On the evidence of Cleopatra and Antony, I'd say [Preston's] a thoroughgoing pro. Her research is careful and deep; her prose is lively and graceful; her sympathy for her central character is strong but wholly without sentimentality; her depiction of the worlds in which Cleopatra lived is detailed, textured and evocative. If there is a better book about Cleopatra for today's reader, I don't know what it is.
The Washington Post
Going beyond the charisma and romance of two of history's greatest lovers, L.A. TimesBook Prize-winner Preston (Before the Fallow) vividly puts their lives in the larger political context of their times. Preston explodes the legends, saying Cleopatra was less a seductress than a politically shrewd ruler, and Antony was not a hotheaded megalomaniac. Preston chronicles Cleopatra's life from her royal upbringing to her marriage to the new Roman emperor Julius Caesar, motivated, says Preston, by political ambition. After Caesar's murder, according to Preston, Cleopatra was wise to join political and sexual forces with Antony, who won favor in her eyes for rebelling against Octavian. For his part, Antony remained loyal to Cleopatra, viewing her as a partner with whom he could rule the Roman Empire. Although the tales Preston rehearses are familiar ones, she provides a rich context and speculates that if Antony and Cleopatra had defeated Octavian, then Cleopatra might have ruled in Judea more benignly than Herod. Her reception of Jesus of Nazareth might have been very different than Herod's, and history itself might have been altered. 30 b&w illus., one map. (Apr.)Copyright © Reed Business Information, a division of Reed Elsevier Inc. All rights reserved.
Touting Cleopatra and Anthony as the original celebrity couple, Preston (Before the Fallout: From Marie Curie to Hiroshima) weaves their romance into an explanation of the political environment of one of the most important eras of Western history. Indeed, in her extensive research, Preston seeks to unravel the centuries of myth that shroud the infamous couple to reveal who they were in their own time and society. In what became a game of propaganda and politics against Octavian, Cleopatra was painted as a villainous seductress who led Antony astray rather than a cultured queen who spoke more than seven languages. Preston's convincing narrative claims that had Cleopatra and Antony won the battle of Actium, not only would their personal love story have unfolded less tragically, but the region would have developed with more tolerance-and perhaps a difference outcome for later historical figures, including Jesus-thus rewriting Western history entirely. This very readable work is highly recommended to all history collections, as well as those in gender or women's studies and biography.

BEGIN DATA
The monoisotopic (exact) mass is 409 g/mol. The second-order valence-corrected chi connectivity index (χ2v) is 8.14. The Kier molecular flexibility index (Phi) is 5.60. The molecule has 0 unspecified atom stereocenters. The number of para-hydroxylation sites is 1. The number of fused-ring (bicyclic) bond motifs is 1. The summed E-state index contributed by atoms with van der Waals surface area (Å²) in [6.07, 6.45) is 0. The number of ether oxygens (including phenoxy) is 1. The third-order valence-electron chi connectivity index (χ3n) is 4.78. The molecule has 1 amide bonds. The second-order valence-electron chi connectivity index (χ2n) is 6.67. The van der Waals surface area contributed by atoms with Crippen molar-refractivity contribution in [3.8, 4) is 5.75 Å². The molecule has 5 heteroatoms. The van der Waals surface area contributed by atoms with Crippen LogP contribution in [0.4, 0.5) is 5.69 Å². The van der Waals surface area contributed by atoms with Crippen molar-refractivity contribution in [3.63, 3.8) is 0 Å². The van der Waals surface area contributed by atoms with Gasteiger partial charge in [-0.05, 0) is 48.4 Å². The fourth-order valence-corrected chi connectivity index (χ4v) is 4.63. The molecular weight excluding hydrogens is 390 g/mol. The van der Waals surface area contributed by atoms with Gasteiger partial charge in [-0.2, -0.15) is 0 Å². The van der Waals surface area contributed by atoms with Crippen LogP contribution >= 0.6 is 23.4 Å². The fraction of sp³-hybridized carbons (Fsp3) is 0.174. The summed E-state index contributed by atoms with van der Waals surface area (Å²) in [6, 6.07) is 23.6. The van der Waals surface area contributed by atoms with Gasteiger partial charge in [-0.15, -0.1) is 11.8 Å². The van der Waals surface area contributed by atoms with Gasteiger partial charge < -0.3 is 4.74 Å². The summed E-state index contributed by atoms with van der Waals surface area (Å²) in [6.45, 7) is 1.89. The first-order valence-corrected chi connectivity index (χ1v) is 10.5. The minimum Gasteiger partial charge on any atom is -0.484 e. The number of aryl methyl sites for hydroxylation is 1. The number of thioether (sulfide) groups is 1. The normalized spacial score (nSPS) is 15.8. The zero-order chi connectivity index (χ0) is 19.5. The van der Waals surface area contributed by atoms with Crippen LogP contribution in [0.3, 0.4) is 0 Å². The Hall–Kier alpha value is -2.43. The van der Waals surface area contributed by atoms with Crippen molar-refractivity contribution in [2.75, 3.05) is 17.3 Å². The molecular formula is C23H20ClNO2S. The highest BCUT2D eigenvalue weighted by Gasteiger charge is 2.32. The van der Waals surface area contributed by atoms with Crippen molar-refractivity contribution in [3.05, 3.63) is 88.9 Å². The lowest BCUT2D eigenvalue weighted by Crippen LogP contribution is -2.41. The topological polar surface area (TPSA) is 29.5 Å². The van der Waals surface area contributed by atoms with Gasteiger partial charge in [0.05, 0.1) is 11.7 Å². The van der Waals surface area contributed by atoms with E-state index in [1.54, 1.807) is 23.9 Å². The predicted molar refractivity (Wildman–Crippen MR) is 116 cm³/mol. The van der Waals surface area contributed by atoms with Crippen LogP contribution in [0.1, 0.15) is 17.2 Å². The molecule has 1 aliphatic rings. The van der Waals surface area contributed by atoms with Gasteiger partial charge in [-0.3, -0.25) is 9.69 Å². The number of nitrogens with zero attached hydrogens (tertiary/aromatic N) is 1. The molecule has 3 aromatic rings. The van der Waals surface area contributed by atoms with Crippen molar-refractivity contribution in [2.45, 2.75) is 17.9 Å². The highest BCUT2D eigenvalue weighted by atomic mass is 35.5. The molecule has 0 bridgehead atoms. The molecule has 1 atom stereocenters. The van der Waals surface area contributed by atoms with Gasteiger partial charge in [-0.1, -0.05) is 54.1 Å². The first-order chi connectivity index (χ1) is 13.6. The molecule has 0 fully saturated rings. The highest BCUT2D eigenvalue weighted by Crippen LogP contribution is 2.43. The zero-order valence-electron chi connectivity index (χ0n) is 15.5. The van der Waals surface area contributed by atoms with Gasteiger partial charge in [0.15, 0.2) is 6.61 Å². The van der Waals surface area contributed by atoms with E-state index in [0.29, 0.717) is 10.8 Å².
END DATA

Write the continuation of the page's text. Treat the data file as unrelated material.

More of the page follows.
Historian Preston (Before the Fallout: From Marie Curie to Hiroshima, 2005, etc.) casts Cleopatra as the fulcrum of power in the one of the world's first power couples. Before discussing the pivotal first encounter between young Cleopatra and the newly victorious Julius Caesar in Alexandria in 48 BCE, the author wades through a dense bloody history involving the Ptolemy dynasty of Egypt and the civil wars in Rome. Once the highly educated, politically astute, alluring Egyptian queen takes center stage, she commands complete attention. Preston describes her at length, even enlisting a specialist in "archaeosteology" to reconstruct her face. The author notes that Cleopatra was "probably not conventionally beautiful"; her appeal lay in her artfulness, charm, daring and shrewdness, qualities that warlike Caesar and later Antony greatly admired, and rarely saw in women. While Caesar served as her early protector, giving her a "divine heir" in the son Caesarion, Antony helped consolidate the power she needed to stabilize her reign. The two played at being godlike-Cleopatra was Isis incarnate, Antony the "new Dionysus"-and both were sensualists and fond of pomp and spectacle. Their passion for each other was driven by their shared "hunger for life," Preston asserts. Cleopatra skillfully coaxed from Antony territory concessions that nearly restored the empire of the early Ptolemies, and she proved a valuable political ally in the face of threats by Parthia and Octavian. Although Antony was criticized for losing his self-control and dignity by remaining with Cleopatra, Preston emphasizes how each fulfilled the other's "wider strategy." Had they prevailed, they might have co-ruled a vast empire.Preston closes with an analysis of how later mythmaking was particularly unkind to Cleopatra. Preston ably conveys her admiration for the Egyptian queen. Agent: Michael Carlisle/Inkwell Management
“If there is a better book about Cleopatra for today's reader, I don't know what it is… It's a very good book.” Washington Post
“Defying the traditional mythology that paints them as doomed star-crossed lovers, Preston places this amazing power couple firmly into the historical, political, and military contexts that shaped them and were, in turn, shaped by them.” Booklist
“This very readable work is highly recommended to all history collections, as well as those in gender or women's studies and biography.” Library Journal